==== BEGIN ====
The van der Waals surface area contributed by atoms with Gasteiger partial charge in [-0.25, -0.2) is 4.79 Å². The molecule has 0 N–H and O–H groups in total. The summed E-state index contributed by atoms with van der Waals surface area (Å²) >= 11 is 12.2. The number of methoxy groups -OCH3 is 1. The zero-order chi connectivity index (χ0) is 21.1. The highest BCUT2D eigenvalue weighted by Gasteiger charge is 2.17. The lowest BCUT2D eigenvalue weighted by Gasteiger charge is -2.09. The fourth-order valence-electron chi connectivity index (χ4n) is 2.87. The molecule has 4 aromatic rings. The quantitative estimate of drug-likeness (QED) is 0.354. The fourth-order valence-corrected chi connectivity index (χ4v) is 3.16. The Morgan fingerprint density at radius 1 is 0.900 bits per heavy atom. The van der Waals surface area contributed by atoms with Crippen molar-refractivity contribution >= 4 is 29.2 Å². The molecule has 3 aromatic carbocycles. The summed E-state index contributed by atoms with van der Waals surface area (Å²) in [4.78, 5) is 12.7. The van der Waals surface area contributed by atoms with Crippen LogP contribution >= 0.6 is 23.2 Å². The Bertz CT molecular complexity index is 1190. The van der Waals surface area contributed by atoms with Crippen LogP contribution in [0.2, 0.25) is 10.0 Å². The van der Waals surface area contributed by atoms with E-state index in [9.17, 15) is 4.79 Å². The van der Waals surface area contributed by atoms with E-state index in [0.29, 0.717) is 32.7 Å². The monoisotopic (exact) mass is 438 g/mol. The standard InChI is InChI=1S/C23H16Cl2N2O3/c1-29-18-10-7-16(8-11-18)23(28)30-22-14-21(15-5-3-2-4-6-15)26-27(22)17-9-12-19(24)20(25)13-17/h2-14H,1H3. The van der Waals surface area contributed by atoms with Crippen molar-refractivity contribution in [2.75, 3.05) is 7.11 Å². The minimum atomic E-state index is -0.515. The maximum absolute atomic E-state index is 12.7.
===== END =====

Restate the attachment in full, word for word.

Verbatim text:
The van der Waals surface area contributed by atoms with Gasteiger partial charge in [-0.25, -0.2) is 4.79 Å². The molecule has 0 N–H and O–H groups in total. The summed E-state index contributed by atoms with van der Waals surface area (Å²) >= 11 is 12.2. The number of methoxy groups -OCH3 is 1. The zero-order chi connectivity index (χ0) is 21.1. The highest BCUT2D eigenvalue weighted by Gasteiger charge is 2.17. The lowest BCUT2D eigenvalue weighted by Gasteiger charge is -2.09. The fourth-order valence-electron chi connectivity index (χ4n) is 2.87. The molecule has 4 aromatic rings. The quantitative estimate of drug-likeness (QED) is 0.354. The fourth-order valence-corrected chi connectivity index (χ4v) is 3.16. The Morgan fingerprint density at radius 1 is 0.900 bits per heavy atom. The van der Waals surface area contributed by atoms with Crippen molar-refractivity contribution >= 4 is 29.2 Å². The molecule has 3 aromatic carbocycles. The summed E-state index contributed by atoms with van der Waals surface area (Å²) in [4.78, 5) is 12.7. The van der Waals surface area contributed by atoms with Crippen LogP contribution >= 0.6 is 23.2 Å². The Bertz CT molecular complexity index is 1190. The van der Waals surface area contributed by atoms with Crippen LogP contribution in [0.2, 0.25) is 10.0 Å². The van der Waals surface area contributed by atoms with E-state index in [9.17, 15) is 4.79 Å². The van der Waals surface area contributed by atoms with E-state index in [0.29, 0.717) is 32.7 Å². The monoisotopic (exact) mass is 438 g/mol. The standard InChI is InChI=1S/C23H16Cl2N2O3/c1-29-18-10-7-16(8-11-18)23(28)30-22-14-21(15-5-3-2-4-6-15)26-27(22)17-9-12-19(24)20(25)13-17/h2-14H,1H3. The van der Waals surface area contributed by atoms with Crippen molar-refractivity contribution in [2.75, 3.05) is 7.11 Å². The minimum atomic E-state index is -0.515. The maximum absolute atomic E-state index is 12.7.